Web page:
Dec 1, 2019
For the past two years, the performance.now() conference has been the most valuable performance event I've attended. Hopefully you were able to make it this year – but if not, no worries! I've compiled a handful of talks (including my own) that contain some real-world tips and best practices that you can bring to your monitoring right away.
Enjoy – and as always, if you have any questions or feedback, please send them our way.
Until next time,
If you care about the impact of performance on your business...
Harry Roberts did an eye-opening talk, called From Milliseconds to Millions [VIDEO], in which he shared practical wisdom gleaned from his experience as a performance consultant for some of the biggest sites in the world. There's a ton of useful material and inspiring case studies in here, including some really great examples of using correlation charts to see the relationship between performance and conversions.
Harry also shared how to use real user monitoring as part of an A/B test to measure the impact of a single third-party script on bounce rate:
To run your own A/B tests and create your own correlation charts in LUX, our RUM tool, here are some support articles you'll find helpful:
If you care about performance culture...
In my role here at SpeedCurve, I've talked with hundreds of our customers about how they do performance. One thing the most successful teams agree on: having a strong culture of web performance is a huge success factor.
In my talk, The 7 Habits of Highly Effective Performance Teams [VIDEO], I shared some tips and best practices that demonstrate how a strong culture of performance can help you:
Get more performance culture tips and best practices.
If you care about measuring user happiness...
How do we know if users are happy? As members of the web performance community, we’ve been thinking about the best ways to answer that question for years. Now the observability community is asking the same questions, but coming at them from the opposite side of the stack.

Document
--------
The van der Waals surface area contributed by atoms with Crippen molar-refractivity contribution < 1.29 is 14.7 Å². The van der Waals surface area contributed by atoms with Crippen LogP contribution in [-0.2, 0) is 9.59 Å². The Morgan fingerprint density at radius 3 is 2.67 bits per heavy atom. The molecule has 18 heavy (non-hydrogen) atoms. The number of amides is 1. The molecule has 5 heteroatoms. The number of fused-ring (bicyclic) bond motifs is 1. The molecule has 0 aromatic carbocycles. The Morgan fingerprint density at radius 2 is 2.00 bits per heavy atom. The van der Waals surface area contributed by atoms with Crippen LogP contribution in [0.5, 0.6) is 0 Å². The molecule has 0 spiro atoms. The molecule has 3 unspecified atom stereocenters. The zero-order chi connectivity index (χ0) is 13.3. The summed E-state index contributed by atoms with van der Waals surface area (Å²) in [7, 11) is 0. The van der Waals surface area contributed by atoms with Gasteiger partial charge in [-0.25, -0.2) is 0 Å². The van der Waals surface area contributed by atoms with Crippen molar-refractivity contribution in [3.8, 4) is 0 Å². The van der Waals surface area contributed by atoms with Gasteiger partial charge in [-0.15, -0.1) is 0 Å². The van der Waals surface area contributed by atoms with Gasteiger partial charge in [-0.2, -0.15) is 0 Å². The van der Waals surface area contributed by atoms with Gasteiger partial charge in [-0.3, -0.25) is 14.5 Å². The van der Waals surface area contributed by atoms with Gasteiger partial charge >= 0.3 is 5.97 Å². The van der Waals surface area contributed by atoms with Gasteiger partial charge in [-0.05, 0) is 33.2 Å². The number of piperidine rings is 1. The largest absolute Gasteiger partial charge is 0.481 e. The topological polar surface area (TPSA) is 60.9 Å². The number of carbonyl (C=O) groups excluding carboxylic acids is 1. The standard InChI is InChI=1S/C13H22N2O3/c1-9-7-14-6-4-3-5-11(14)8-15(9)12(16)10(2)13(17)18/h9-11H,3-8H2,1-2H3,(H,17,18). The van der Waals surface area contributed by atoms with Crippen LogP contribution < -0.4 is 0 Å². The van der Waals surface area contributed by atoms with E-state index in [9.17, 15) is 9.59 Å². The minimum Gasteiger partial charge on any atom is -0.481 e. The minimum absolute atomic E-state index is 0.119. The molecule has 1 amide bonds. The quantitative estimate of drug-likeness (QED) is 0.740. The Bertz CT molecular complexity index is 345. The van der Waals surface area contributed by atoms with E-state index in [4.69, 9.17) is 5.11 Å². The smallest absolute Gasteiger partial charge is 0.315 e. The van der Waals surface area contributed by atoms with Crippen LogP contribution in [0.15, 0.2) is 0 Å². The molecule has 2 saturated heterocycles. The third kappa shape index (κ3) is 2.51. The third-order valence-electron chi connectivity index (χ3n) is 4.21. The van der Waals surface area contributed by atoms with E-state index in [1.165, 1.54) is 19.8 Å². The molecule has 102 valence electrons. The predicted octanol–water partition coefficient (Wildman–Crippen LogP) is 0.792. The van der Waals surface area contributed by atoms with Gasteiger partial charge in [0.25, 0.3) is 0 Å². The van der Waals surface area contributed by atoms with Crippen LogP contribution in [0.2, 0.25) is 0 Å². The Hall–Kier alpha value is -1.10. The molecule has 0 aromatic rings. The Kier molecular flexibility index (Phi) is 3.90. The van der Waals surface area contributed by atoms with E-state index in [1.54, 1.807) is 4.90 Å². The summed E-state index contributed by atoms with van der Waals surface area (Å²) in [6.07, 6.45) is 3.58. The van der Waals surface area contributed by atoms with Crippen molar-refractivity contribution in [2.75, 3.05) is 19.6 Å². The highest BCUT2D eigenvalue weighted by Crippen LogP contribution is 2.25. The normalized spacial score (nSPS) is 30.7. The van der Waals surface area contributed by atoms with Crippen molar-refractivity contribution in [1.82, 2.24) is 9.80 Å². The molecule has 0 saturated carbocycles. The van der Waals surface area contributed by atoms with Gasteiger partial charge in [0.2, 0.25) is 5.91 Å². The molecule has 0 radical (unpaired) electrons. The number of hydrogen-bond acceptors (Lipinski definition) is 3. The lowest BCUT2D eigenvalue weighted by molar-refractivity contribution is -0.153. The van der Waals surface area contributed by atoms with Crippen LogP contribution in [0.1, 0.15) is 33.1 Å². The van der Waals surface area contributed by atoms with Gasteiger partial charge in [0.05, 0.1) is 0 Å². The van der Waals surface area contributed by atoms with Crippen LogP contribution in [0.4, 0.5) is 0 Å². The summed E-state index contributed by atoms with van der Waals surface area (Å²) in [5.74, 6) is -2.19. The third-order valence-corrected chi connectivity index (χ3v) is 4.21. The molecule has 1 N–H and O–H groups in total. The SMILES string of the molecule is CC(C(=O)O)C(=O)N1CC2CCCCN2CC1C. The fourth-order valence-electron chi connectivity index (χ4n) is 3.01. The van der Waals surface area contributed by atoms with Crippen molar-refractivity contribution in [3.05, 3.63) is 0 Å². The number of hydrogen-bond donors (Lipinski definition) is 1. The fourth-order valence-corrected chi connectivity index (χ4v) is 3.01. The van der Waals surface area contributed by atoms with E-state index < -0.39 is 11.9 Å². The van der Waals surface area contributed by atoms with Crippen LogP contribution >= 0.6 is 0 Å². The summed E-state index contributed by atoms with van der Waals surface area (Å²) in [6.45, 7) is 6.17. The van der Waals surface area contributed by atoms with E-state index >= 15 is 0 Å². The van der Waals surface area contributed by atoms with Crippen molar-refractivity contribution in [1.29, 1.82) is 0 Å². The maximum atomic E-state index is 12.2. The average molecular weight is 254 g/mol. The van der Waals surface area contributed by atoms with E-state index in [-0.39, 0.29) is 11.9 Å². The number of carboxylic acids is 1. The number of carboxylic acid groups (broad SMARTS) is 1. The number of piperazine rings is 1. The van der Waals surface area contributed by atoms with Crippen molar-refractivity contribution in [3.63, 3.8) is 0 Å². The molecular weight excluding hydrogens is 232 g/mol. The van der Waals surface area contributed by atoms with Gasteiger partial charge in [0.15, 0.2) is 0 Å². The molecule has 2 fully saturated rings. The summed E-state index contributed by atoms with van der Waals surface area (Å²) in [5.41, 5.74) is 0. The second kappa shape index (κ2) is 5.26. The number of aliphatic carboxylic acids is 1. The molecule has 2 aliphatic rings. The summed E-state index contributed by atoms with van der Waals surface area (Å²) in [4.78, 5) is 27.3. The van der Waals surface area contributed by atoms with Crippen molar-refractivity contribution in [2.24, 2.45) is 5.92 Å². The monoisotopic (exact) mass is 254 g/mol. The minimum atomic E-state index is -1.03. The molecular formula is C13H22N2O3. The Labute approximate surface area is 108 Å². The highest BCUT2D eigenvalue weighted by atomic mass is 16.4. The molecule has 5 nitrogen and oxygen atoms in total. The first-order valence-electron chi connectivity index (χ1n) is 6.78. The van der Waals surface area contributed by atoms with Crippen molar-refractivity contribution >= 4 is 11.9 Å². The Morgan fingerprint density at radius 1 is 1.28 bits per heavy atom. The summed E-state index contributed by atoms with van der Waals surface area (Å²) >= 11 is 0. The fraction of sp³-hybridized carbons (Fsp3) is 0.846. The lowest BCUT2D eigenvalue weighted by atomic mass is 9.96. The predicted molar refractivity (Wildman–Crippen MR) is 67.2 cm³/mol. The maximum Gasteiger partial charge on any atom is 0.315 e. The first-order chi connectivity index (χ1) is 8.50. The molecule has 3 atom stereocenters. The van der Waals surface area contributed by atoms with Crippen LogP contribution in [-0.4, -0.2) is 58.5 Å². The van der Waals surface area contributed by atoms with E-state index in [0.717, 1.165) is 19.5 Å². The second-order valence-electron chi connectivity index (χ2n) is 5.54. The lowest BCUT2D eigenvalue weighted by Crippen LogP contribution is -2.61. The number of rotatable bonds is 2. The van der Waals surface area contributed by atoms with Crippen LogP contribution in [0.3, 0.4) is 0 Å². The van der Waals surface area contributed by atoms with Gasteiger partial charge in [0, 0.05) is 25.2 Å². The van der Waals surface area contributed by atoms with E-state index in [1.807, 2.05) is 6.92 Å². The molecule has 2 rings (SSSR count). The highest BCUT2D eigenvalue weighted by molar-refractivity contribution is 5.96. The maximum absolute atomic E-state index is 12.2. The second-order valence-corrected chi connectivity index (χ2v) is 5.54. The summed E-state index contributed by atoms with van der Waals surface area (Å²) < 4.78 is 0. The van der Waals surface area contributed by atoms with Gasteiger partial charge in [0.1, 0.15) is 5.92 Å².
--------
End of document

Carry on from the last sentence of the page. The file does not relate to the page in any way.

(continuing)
In her talk, Observability is for User Happiness [VIDEO], Emily Nakashima talked about how approaching web performance through the lens of observability has changed the way her team thinks about performance instrumentation and optimization.
Among other things, Emily talked about how performance budgets and SLOs can help you stay accountable. Here's how you can use SpeedCurve to set performance budgets and alerts.
If you care about how the third parties on your page behave...
In his talk, Deep Dive into Third-Party Performance [VIDEO], Simon Hearne covered which third-party tags have the greatest impact on user experience, how ad blockers affect site speed, and what to look out for when evaluating a new third-party service. He also shared valuable techniques to manage third-party performance and security without creating friction with your marketing and analytics teams.
Your SpeedCurve third-party dashboard gives you the ability to monitor individual third parties over time, and create performance budgets for them.
If you care about new metrics...
We're obsessed with finding metrics that best represent the user experience. Largest Contentful Paint is one of the newest UX-oriented metrics on the landscape, and it looks promising. LCP measures when the largest element (usually an image or video) renders in the viewport.
Largest Contentful Paint is currently only available in Chrome, so it was fascinating to learn directly from Annie Sullivan, a member of the Chrome team, how they develop and test new metrics like LCP. Annie's talk, Lessons Learned from Performance Monitoring in Chrome [VIDEO], is a must-watch if you're interesting in learning about the life cycle of metrics.
Here's how you can track Largest Contentful Paint using SpeedCurve:
If you care about new protocols and technologies...
Pat Meenan did a deep dive into HTTP/2 Prioritization [VIDEO]. A big takeaway from Pat's talk was the reminder that we all really need to think about how to test these new protocols and technologies before assuming they're not going to have an impact on our sites.
You can use SpeedCurve to help in a couple of ways: